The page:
• Thu
  • Apr 17, 2014
  • Updated: 2:08am
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RUSSIA

Pussy Riot hit back after horsewhip attack with video blasting Putin

Cossacks strike as they perform protest song against Putin in public plaza

PUBLISHED : Thursday, 20 February, 2014, 9:57pm
UPDATED : Friday, 21 February, 2014, 10:38am

Russian punk group Pussy Riot showed a new video filmed in the centre of Sochi attacking President Vladimir Putin over the hosting of the Games and the rights climate in Russia.

The video, titled Putin will teach you how to love the motherland, is the first music project by Pussy Riot members Nadezhda Tolokonnikova and Maria Alyokhina since they were released from prison colonies last year.

The pair have been in Sochi along with other Pussy Riot supporters all week.

They were detained by police for several hours on Tuesday and beaten in scuffles on Wednesday which saw them horsewhipped by Cossacks.

They presented the video in public for the first time on a laptop in a district of Sochi, surrounded by reporters but also pro-Kremlin activists who tried to drown them out.

Watch: Pussy Riot unveil new anti-Putin Sochi video

"From the moment we entered this city we have been constantly detained by the security forces," said Tolokonnikova.

"According to the logic of the authorities, we should spend the maximum amount of time in this city locked up so we got absolutely nothing done," she added.

The video opens with the Pussy Riot members clad in their trademark coloured balaclavas, tights and dresses swimming in the sea off Sochi.

They are then seen singing and dancing in front of the Olympic rings in the centre of Sochi and trying to taunt a giant Olympic mascot, a furry snow leopard.

The video also shows Wednesday's footage of the women being whipped and roughly handled in scuffles with Cossacks, who perform the role of vigilantes in southern Russia.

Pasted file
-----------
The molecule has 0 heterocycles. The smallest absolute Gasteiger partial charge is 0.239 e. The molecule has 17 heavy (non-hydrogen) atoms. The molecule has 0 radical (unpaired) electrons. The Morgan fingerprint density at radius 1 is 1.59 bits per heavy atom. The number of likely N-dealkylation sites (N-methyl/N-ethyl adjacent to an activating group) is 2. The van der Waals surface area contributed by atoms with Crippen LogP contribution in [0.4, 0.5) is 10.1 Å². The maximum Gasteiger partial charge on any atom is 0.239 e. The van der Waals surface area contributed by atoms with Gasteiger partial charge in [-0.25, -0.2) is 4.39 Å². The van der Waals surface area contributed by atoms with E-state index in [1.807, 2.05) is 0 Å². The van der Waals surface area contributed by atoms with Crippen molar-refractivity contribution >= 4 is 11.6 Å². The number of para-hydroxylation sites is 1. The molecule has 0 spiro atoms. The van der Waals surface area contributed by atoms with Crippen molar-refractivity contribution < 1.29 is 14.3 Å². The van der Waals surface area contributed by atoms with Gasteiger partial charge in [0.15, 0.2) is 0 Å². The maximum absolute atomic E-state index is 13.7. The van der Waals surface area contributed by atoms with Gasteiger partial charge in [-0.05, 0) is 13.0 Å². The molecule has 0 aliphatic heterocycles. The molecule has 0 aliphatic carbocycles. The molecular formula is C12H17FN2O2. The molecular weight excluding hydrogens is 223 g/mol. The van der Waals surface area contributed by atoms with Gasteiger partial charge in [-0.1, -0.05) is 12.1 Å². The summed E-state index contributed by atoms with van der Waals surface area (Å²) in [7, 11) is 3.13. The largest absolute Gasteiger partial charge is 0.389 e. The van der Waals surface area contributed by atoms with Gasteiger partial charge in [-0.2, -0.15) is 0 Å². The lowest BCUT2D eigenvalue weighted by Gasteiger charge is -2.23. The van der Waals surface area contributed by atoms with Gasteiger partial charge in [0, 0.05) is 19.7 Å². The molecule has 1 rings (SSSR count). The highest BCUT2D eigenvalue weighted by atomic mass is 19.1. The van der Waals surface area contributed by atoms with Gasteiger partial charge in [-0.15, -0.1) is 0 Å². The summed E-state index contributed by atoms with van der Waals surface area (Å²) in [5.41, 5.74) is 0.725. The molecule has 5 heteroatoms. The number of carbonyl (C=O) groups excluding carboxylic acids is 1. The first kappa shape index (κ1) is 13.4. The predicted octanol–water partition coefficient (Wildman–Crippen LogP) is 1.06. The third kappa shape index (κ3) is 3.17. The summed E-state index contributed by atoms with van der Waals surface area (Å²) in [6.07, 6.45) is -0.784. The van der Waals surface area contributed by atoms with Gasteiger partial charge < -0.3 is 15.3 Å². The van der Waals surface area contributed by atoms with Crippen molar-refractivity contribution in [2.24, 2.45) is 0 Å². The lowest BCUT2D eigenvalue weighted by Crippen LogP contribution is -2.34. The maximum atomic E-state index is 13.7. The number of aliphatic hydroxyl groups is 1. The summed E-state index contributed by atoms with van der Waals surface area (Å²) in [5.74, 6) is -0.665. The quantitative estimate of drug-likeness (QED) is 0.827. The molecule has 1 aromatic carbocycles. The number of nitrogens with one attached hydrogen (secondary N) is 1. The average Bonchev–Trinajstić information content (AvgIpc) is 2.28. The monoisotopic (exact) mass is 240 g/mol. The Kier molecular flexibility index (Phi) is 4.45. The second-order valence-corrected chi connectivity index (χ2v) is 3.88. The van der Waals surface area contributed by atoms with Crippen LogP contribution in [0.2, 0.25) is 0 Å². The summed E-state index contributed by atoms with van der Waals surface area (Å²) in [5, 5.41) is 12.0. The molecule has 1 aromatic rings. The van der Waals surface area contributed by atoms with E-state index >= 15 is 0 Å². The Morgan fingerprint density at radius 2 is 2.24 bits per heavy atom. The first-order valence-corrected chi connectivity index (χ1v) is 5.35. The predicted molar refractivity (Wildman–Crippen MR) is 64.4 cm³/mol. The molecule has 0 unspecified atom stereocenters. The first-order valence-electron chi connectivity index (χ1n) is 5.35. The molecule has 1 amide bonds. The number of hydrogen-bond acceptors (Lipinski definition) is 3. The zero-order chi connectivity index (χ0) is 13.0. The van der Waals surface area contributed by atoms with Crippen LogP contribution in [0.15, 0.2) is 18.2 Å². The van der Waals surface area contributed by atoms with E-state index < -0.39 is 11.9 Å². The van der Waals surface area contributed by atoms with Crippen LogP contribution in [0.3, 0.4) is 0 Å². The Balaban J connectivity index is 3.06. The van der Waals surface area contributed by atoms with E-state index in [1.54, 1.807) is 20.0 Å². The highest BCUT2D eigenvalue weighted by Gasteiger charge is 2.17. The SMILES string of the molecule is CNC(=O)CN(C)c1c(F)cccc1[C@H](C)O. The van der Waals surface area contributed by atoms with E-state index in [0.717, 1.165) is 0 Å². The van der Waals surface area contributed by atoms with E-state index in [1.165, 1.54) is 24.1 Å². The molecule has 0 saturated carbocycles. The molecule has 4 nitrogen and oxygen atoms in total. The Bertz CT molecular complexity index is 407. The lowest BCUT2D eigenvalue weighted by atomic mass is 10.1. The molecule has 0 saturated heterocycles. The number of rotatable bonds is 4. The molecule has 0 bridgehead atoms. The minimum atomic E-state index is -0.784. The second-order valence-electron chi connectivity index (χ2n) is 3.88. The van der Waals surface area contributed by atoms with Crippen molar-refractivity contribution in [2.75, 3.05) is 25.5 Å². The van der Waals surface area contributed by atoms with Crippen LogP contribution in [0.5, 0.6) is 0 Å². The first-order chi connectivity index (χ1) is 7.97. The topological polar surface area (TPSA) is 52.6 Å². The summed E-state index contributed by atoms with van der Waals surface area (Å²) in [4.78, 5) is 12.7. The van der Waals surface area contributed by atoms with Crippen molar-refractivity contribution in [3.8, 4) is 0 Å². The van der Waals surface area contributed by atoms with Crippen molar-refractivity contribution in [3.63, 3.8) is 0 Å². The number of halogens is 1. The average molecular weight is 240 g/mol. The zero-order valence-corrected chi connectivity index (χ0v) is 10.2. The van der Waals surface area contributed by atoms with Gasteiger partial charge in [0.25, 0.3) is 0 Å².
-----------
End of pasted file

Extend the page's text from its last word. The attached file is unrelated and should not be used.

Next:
The Russian-language and highly colloquial lyrics slam the human rights situation in Russia, referencing the activists who are still jailed over a Moscow anti-Putin protest in 2012 and the jailed Sochi environmental campaigner Yevgeny Vitishko. "They will teach you in the prison camps how to cry and how to obey/Salute to the bosses, and hi, il Duce," the song goes.

"The constitution is lynched, Vitishko's in prison/Stability, prison gruel, the fence and the watchtower. Putin will teach you how to love the motherland."

The song also refers to the heavy level of security in Sochi, saying "the Olympics are under surveillance", as well as the pressure on pro-opposition television channel Dozhd (Rain).

Tolokonnikova and Alyokhina were sent to penal colonies on a two-year hooliganism sentence for performing an anti-Putin song in a Moscow cathedral in 2012. They were freed early in an amnesty last December.

The International Olympic Committee (IOC) warned the women on Wednesday it would be "wholly inappropriate" to stage demonstrations outside the Olympic venues.

However, central Sochi is some 30 kilometres north of the main Olympic Park. The Adler district where they held the "punk" news conference is closer, around five kilometres away.

IOC spokesman Mark Adams said yesterday that the pictures of Pussy Riot being beaten were unsettling, but reaffirmed that the Games "should not be used as a platform for demonstrations".

The governor of the Krasnodar region, which includes Sochi, Alexander Tkachev, vowed a full inquiry into the whip incident.

He said: "The ideas of this group are not supported by the overwhelming majority of the population of the region. Nonetheless, all the guilty in what happened should be punished."

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